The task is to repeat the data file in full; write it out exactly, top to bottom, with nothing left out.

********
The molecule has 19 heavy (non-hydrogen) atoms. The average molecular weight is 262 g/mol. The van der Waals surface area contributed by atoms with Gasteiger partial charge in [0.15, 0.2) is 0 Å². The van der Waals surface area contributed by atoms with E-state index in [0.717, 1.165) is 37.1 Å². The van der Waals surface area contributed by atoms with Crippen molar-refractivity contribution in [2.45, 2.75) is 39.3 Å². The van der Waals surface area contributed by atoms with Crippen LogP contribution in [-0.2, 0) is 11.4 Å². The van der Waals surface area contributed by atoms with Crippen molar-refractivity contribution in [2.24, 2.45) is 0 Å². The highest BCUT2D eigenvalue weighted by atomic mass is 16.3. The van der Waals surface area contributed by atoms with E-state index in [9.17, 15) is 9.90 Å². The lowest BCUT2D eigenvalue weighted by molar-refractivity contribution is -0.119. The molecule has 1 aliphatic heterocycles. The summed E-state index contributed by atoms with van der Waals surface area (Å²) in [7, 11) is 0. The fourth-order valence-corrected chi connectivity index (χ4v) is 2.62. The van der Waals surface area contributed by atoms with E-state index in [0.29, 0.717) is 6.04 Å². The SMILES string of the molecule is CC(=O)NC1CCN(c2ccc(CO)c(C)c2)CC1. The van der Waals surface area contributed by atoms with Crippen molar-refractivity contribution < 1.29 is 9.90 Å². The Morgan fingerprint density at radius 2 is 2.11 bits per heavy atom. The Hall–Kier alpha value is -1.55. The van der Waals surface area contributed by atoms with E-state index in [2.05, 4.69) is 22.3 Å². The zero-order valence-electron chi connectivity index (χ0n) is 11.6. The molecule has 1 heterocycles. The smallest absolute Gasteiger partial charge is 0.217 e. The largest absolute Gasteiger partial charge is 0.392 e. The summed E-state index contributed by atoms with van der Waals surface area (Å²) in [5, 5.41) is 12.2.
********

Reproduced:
The molecule has 19 heavy (non-hydrogen) atoms. The average molecular weight is 262 g/mol. The van der Waals surface area contributed by atoms with Gasteiger partial charge in [0.15, 0.2) is 0 Å². The van der Waals surface area contributed by atoms with E-state index in [0.717, 1.165) is 37.1 Å². The van der Waals surface area contributed by atoms with Crippen molar-refractivity contribution in [2.45, 2.75) is 39.3 Å². The van der Waals surface area contributed by atoms with Crippen LogP contribution in [-0.2, 0) is 11.4 Å². The van der Waals surface area contributed by atoms with Crippen molar-refractivity contribution in [2.24, 2.45) is 0 Å². The highest BCUT2D eigenvalue weighted by atomic mass is 16.3. The van der Waals surface area contributed by atoms with E-state index in [9.17, 15) is 9.90 Å². The lowest BCUT2D eigenvalue weighted by molar-refractivity contribution is -0.119. The molecule has 1 aliphatic heterocycles. The summed E-state index contributed by atoms with van der Waals surface area (Å²) in [7, 11) is 0. The fourth-order valence-corrected chi connectivity index (χ4v) is 2.62. The van der Waals surface area contributed by atoms with E-state index in [0.29, 0.717) is 6.04 Å². The SMILES string of the molecule is CC(=O)NC1CCN(c2ccc(CO)c(C)c2)CC1. The van der Waals surface area contributed by atoms with Crippen molar-refractivity contribution < 1.29 is 9.90 Å². The Morgan fingerprint density at radius 2 is 2.11 bits per heavy atom. The Hall–Kier alpha value is -1.55. The van der Waals surface area contributed by atoms with E-state index in [2.05, 4.69) is 22.3 Å². The zero-order valence-electron chi connectivity index (χ0n) is 11.6. The molecule has 1 heterocycles. The smallest absolute Gasteiger partial charge is 0.217 e. The largest absolute Gasteiger partial charge is 0.392 e. The summed E-state index contributed by atoms with van der Waals surface area (Å²) in [5, 5.41) is 12.2.